Surprising Insights from UnChurched

In Thom Rainer's book Surprising Insights from the Unchurched, he discusses three different surveys that give us some perspective from why unchurched people choose a church to what keeps them active. Interesting stuff!

Top 13 Reasons that Unchurched People Choose a Church
(research conducted by Ranier)

90% - Pastor/Preaching
88% - Doctrines
49% - Friendliness of Members
42% - Other Issues
41% - Someone Church Witnessed to Me
38% - Family Member
37% - Sensed God’s Presence/Atmosphere of Church
25% - Relationship Other than Family Member
25% - Sunday School Class
25% - Children’s/Youth Ministry
12% - Other Groups/Ministries
11% - Worship Style/Music
7% - Location

Top 9 Reasons that Church-Attenders Choose a Church
(research conducted by the Barna Group in 1999)

58% - Doctrine/Theology
53% - People Caring for Each Other
52% - Preaching
45% - Friendliness
45% - Children’s Programs
43% - Helping the Poor
36% - Denomination
35% - Like the Pastor
26% - Sunday School

Top 6 Things that Keep the Formerly Unchurched Active in the Church
(research conducted by Ranier)

62% - Ministry Involvement
55% - Sunday School
54% - Obedience to God
49% - Fellowship of Members
38% - Pastor/Preaching
14% - Worship Services

Doctrine, Pastor's messages, and the friendliness and fellowship of the congregation hold the most influential qualities.

Does this surprise you?

(ht to Church Relevance)

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4 Responses to “Surprising Insights from UnChurched”

  1. # Anonymous Travis Thompson

    I'm actually shocked that small groups aren't mentioned. I haven't read the book - are small groups included in the "Sunday School" category?  

  2. # Anonymous Anonymous

    I'm really not suprised about the pastor/preaching category. I have heard Ed Stetzer say that people will first make a commitment to the pastor, then to the church, and lastly to Jesus. It seems that people want to know that we "pastors" are real, and then want the relationship with Christ after finding us to be genuine.  

  3. # Anonymous Shane Kennard

    Here are some immediate thoughts from what you shared. We see this played out in different areas of society:

    * Work. We enjoy starting work because we have an awesome boss. We enjoy staying there because we feel like we make a difference.
    * School. We enjoy a class because of an awesome teacher. We enjoy an education because it makes a visible difference in our life.
    * Play. We enjoy a sports team, band, etc because of the coach, conductor. We enjoy the sport because it makes a difference.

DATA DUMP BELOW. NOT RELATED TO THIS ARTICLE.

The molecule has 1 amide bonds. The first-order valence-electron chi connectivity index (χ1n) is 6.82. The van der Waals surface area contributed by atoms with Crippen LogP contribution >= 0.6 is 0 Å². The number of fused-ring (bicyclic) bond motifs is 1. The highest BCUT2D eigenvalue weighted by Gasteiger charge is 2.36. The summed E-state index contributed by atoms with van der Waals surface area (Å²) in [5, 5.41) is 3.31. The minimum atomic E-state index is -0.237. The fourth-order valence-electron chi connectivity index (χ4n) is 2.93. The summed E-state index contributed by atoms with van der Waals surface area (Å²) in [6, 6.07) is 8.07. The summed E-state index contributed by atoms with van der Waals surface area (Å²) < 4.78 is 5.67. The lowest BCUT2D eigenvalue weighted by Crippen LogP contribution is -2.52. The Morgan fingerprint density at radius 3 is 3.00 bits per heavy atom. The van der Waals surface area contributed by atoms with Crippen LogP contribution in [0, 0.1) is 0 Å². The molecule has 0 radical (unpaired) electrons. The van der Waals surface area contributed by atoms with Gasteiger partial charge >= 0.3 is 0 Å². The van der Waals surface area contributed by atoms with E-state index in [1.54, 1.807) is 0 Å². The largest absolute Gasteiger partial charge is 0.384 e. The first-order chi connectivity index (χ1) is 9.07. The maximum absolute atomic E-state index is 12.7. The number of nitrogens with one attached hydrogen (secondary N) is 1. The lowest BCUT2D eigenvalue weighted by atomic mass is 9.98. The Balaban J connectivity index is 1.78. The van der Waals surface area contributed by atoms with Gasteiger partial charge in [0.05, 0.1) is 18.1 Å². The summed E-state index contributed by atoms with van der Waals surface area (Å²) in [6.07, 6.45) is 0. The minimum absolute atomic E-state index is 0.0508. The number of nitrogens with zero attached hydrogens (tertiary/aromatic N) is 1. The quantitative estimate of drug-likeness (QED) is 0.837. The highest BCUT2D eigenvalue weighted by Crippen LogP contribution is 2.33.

Maybe this is the model we see in Acts also. 3,000 people went from unchurched to churched in a day. Why? Peter's message. They stuck around because in Acts 6 they had involvement. People were saved at the hands of Paul. They stuck around because Paul urged them (even prodded them) to a task.

    There is clear tie between coming because of a "personality" and sticking because of "involvement." We must hold both in tension with each other. We see churches blow up because it was based on personality and not involvement. We see churches work themselves to death because of involvement and not personality. To find the "razor's edge" is the key.  

  4. # Anonymous Matt Borja

    There is another aspect to this as well. Here is an excerpt on an article I wrote to expound on these survey results a little better:

    "What sets one independent, fundamental, Bible believing church apart from another independent, fundamental, Bible believing church is the number of opportunities the members thereof have for the adoption of the work of God, or what I call ministry involvement.

    ...cultivate a sense of ownership for the work that they do and to hold them as much responsible for the success of their efforts as they would be held responsible for the cause of their failures."

    You can read the whole article here:

    It again builds off the survey results, what one commenter said and Acts 6 to draw the conclusion that what we do to bring them in and what we do to keep them in are two completely different things and are centered around ministry involvement and ownership. A good read.  

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